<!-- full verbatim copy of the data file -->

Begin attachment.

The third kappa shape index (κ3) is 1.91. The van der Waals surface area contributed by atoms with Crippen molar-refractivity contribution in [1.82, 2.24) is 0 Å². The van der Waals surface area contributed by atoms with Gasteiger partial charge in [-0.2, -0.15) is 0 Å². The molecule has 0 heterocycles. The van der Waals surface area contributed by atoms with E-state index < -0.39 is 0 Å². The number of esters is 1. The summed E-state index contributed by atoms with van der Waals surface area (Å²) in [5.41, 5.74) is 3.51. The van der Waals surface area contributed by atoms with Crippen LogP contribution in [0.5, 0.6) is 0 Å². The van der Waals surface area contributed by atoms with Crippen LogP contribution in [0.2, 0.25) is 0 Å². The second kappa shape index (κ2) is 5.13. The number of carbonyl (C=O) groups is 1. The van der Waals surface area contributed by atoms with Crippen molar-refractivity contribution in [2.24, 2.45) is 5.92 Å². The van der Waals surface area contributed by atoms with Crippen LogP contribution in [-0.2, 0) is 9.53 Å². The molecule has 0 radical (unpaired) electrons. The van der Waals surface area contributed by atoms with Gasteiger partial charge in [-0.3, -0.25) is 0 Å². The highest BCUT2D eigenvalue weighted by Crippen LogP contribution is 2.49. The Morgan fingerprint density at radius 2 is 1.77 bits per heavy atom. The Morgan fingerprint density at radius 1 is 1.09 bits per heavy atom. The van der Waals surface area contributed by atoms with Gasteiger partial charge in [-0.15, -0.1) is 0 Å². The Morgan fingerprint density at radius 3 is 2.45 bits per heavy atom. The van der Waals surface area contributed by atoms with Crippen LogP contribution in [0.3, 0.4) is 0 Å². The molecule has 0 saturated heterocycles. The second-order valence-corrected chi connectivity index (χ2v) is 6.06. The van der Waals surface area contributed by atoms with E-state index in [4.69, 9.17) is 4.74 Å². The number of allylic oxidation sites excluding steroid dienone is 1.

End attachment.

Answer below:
The third kappa shape index (κ3) is 1.91. The van der Waals surface area contributed by atoms with Crippen molar-refractivity contribution in [1.82, 2.24) is 0 Å². The van der Waals surface area contributed by atoms with Gasteiger partial charge in [-0.2, -0.15) is 0 Å². The molecule has 0 heterocycles. The van der Waals surface area contributed by atoms with E-state index < -0.39 is 0 Å². The number of esters is 1. The summed E-state index contributed by atoms with van der Waals surface area (Å²) in [5.41, 5.74) is 3.51. The van der Waals surface area contributed by atoms with Crippen LogP contribution in [0.5, 0.6) is 0 Å². The van der Waals surface area contributed by atoms with Crippen LogP contribution in [0.2, 0.25) is 0 Å². The second kappa shape index (κ2) is 5.13. The number of carbonyl (C=O) groups is 1. The van der Waals surface area contributed by atoms with Crippen molar-refractivity contribution in [2.24, 2.45) is 5.92 Å². The van der Waals surface area contributed by atoms with Crippen LogP contribution in [-0.2, 0) is 9.53 Å². The molecule has 0 radical (unpaired) electrons. The van der Waals surface area contributed by atoms with Gasteiger partial charge in [-0.3, -0.25) is 0 Å². The highest BCUT2D eigenvalue weighted by Crippen LogP contribution is 2.49. The Morgan fingerprint density at radius 2 is 1.77 bits per heavy atom. The Morgan fingerprint density at radius 1 is 1.09 bits per heavy atom. The van der Waals surface area contributed by atoms with Gasteiger partial charge in [-0.15, -0.1) is 0 Å². The Morgan fingerprint density at radius 3 is 2.45 bits per heavy atom. The van der Waals surface area contributed by atoms with Crippen LogP contribution in [0.3, 0.4) is 0 Å². The molecule has 0 saturated heterocycles. The second-order valence-corrected chi connectivity index (χ2v) is 6.06. The van der Waals surface area contributed by atoms with E-state index in [4.69, 9.17) is 4.74 Å². The number of allylic oxidation sites excluding steroid dienone is 1.